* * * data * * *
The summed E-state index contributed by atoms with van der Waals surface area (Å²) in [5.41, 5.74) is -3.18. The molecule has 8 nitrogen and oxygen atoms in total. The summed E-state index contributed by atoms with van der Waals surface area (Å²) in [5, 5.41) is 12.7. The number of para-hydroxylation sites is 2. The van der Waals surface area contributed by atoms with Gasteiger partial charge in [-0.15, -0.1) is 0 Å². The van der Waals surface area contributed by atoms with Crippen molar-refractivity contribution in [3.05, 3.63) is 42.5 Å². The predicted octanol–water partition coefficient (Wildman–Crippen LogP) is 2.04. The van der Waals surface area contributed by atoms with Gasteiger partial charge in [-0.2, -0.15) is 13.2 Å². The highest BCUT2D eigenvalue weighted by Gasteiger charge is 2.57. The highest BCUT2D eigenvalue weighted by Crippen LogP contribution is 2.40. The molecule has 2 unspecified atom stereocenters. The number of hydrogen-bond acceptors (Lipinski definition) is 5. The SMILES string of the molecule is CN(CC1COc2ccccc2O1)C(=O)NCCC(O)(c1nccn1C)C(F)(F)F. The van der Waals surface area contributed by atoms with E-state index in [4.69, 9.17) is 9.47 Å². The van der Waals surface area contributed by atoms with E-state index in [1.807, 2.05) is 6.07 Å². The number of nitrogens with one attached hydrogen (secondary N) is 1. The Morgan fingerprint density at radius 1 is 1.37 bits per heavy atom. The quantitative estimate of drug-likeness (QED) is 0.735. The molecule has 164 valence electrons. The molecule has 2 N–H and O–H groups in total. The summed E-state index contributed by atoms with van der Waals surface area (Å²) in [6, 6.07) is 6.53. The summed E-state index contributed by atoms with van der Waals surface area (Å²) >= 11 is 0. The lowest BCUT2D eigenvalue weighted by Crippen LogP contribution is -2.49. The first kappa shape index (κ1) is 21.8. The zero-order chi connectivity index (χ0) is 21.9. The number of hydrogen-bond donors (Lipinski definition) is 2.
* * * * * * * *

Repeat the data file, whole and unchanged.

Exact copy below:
The summed E-state index contributed by atoms with van der Waals surface area (Å²) in [5.41, 5.74) is -3.18. The molecule has 8 nitrogen and oxygen atoms in total. The summed E-state index contributed by atoms with van der Waals surface area (Å²) in [5, 5.41) is 12.7. The number of para-hydroxylation sites is 2. The van der Waals surface area contributed by atoms with Gasteiger partial charge in [-0.15, -0.1) is 0 Å². The van der Waals surface area contributed by atoms with Crippen molar-refractivity contribution in [3.05, 3.63) is 42.5 Å². The predicted octanol–water partition coefficient (Wildman–Crippen LogP) is 2.04. The van der Waals surface area contributed by atoms with Gasteiger partial charge in [-0.2, -0.15) is 13.2 Å². The highest BCUT2D eigenvalue weighted by Gasteiger charge is 2.57. The highest BCUT2D eigenvalue weighted by Crippen LogP contribution is 2.40. The molecule has 2 unspecified atom stereocenters. The number of hydrogen-bond acceptors (Lipinski definition) is 5. The SMILES string of the molecule is CN(CC1COc2ccccc2O1)C(=O)NCCC(O)(c1nccn1C)C(F)(F)F. The van der Waals surface area contributed by atoms with E-state index in [4.69, 9.17) is 9.47 Å². The van der Waals surface area contributed by atoms with E-state index in [1.807, 2.05) is 6.07 Å². The number of nitrogens with one attached hydrogen (secondary N) is 1. The Morgan fingerprint density at radius 1 is 1.37 bits per heavy atom. The quantitative estimate of drug-likeness (QED) is 0.735. The molecule has 164 valence electrons. The molecule has 2 N–H and O–H groups in total. The summed E-state index contributed by atoms with van der Waals surface area (Å²) in [6, 6.07) is 6.53. The summed E-state index contributed by atoms with van der Waals surface area (Å²) >= 11 is 0. The lowest BCUT2D eigenvalue weighted by Crippen LogP contribution is -2.49. The first kappa shape index (κ1) is 21.8. The zero-order chi connectivity index (χ0) is 21.9. The number of hydrogen-bond donors (Lipinski definition) is 2.